UN PFII Intervention on Man-Camps and Violence in Indigenous Communities

UNITED NATIONS PERMANENT FORUM ON INDIGENOUS ISSUES

Eighteenth Session - New York City, NY, USA, April 22 to May 3, 2019


Item 4, Implementation of 6 Mandated Areas of the Permanent Forum with Reference to the United Nations Declaration on the Rights of Indigenous Peoples


Intervention written by: Christine Nobiss, Plains Cree/Saulteaux, George Gordon First Nation


Intervention delivered by: Christine Nobiss

Christine Nobiss presenting her intervention on man-camps and violence at the United Nation Permanent Forum on Indigenous Issues

THANK YOU allies and INDIGENOUS RELATIONS and to the Ponca, Pawnee and all the tribes that have called this area home.


I want to talk about UNDRIP today, which stands for the United Nations Declaration on the Rights of Indigenous Peoples. In April, I had the honor of attending the yearly United Nations Permanent Forum on Indigenous Issues where I presented an intervention asking for resolutions from UNDRIP to be incorporated into US law in order to combat the MMIW crisis that is exasperated by man-camps and, in general, predatorial extraction of our Indigenous lands everywhere.


UNDRIP is only considered as a resolution in the US and therefore not binding. And though the US has shown “support” of UNDRIP, that support comes only in empty promises and words with no concrete actions behind it.


This intervention was presented by myself and Melina Laboucan-Massimo as representing both “Canada” and the “US”, two countries cut off by a colonially imposed border.


The relentless colonization of our territories on Turtle Island has a direct correlation to an increased rate of violence against Indigenous women, men, two-spirit people, and children--in particular women, children and two spirits. We have many names for this crisis, one of which is Missing and Murdered Relatives (MMIR). Today, we take this opportunity to call attention to the effect that temporary workforce housing (also known as man-camps) for large construction projects, fossil fuel extraction or mineral mining has on Indigenous communities situated nearby. As James Anaya, former UN Special Rapporteur on the Rights of Indigenous Peoples has stated, “Indigenous women have reported that the influx of workers into Indigenous communities as a result of extractive projects also led to increased incidents of sexual harassment and violence, including rape and assault.”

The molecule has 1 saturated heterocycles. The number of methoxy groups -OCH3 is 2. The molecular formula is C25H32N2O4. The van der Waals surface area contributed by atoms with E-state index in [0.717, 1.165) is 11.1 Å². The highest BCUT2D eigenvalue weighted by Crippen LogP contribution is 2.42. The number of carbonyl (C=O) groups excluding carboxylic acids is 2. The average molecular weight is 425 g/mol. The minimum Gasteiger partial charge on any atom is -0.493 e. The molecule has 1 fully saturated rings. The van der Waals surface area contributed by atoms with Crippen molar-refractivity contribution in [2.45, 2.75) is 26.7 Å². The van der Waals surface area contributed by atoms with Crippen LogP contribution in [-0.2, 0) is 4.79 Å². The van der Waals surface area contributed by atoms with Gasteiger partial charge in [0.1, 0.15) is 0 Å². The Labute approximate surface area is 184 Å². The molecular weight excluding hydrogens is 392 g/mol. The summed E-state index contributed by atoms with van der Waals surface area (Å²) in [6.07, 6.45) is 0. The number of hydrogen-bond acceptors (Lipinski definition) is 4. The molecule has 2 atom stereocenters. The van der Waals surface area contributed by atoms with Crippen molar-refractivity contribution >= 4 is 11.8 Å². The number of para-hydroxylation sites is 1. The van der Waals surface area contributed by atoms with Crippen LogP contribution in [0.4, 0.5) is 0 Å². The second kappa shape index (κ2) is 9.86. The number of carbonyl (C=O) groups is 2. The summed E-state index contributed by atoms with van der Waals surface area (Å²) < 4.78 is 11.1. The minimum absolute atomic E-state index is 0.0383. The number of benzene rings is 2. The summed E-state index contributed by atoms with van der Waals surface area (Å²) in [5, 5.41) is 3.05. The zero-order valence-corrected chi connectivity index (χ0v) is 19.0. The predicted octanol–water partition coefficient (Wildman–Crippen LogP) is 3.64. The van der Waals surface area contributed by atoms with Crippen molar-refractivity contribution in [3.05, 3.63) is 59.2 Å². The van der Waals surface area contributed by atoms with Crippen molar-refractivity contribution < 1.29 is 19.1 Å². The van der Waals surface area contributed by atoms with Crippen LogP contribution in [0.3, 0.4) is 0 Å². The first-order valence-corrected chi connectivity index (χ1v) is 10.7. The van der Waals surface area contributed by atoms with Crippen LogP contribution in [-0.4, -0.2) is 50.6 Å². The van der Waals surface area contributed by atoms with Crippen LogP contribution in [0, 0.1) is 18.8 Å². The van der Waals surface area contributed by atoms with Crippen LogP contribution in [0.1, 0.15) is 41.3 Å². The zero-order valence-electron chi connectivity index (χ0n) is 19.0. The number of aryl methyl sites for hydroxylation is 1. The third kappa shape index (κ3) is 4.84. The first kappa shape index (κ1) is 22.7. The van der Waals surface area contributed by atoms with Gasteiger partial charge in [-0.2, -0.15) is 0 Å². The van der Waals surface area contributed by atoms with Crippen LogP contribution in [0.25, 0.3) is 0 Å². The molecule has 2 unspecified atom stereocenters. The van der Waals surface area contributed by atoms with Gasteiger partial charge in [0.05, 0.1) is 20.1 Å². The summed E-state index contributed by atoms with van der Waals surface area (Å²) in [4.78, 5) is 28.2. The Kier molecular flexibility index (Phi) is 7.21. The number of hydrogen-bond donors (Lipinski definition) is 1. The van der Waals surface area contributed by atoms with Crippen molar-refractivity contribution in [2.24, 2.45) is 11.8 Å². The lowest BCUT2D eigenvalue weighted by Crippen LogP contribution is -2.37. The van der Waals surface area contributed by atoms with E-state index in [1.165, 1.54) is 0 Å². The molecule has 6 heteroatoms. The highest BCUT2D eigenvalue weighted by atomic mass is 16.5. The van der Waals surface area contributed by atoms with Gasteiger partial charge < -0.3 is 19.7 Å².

In this regard, we highlight the following two examples:


First, a study in Canada examining the potential impacts associated with the construction of the Mount Milligan Mine in British Columbia on the Nak’azdli (na-caused-lee) and Tl’azt’en (tlaz-den) First Nations territories and the municipality of Fort St. James, found that “the local community experienced a 48% increase in assaults with a weapon, 50% increase in aggravated assaults, 38% increase in sexual assaults, and 37% increase in missing people reports.”


On the Fort Berthold Indian Reservation, located in the middle of the Bakken oil fields, there was a 70 percent increase of federal case filings between 2009 and 2011. According to a New Report, released in 2017 by there is a correlation between an increase of violence and the oil boom. The report states that, “Since the Bakken oil boom, Native American communities have reported increased rates of human trafficking, specifically sex trafficking, and missing and murdered indigenous women in their communities.”


In light of this MMIR crisis, we reference Article 22.2 where “States shall take measures, in conjunction with indigenous peoples, to ensure that indigenous women and children enjoy the full protection and guarantees against all forms of violence and discrimination.”


We therefore recommend that:

  • Article 22.2 include the term “two-spirit” as they are also a highly targeted community.

  • That the UN recommend that the United States Violence Against Women Act (VAWA) should add stronger language surrounding judicial sovereignty for Tribal Nations to prosecute non-tribal perpetrators on their own territories, which adheres to Article 34 of UNDRIP, which states that Indigenous Peoples have a right to develop and maintain juridical systems or customs.

  • That the UN support Indigenous advocates in Canada that are demanding the Federal government ensure sexual violence associated with worker camps is addressed in the ongoing Missing and Murdered Indigenous Women and Girls inquiry, which was released on June 3, 2019.

  • The UN continue to push the US and Canadian governments to adhere to articles 19, 26, and 32 of UNDRIP where “Indigenous Peoples have the right to own, use, develop and control the lands they possess” which also includes, in both countries, “free, prior and informed consent” from Tribal Nations to carry out major construction and extraction within a certain distance of those territories.

In closing, we ask the UN and its member states to adhere to all of UNDRIP and end the Indigenous MMIR crisis on Turtle Island.


Ay hai kitatamihin - Thank you


Second publication: Originally published by Earth Island's Institute Seeding Sovereignty Program.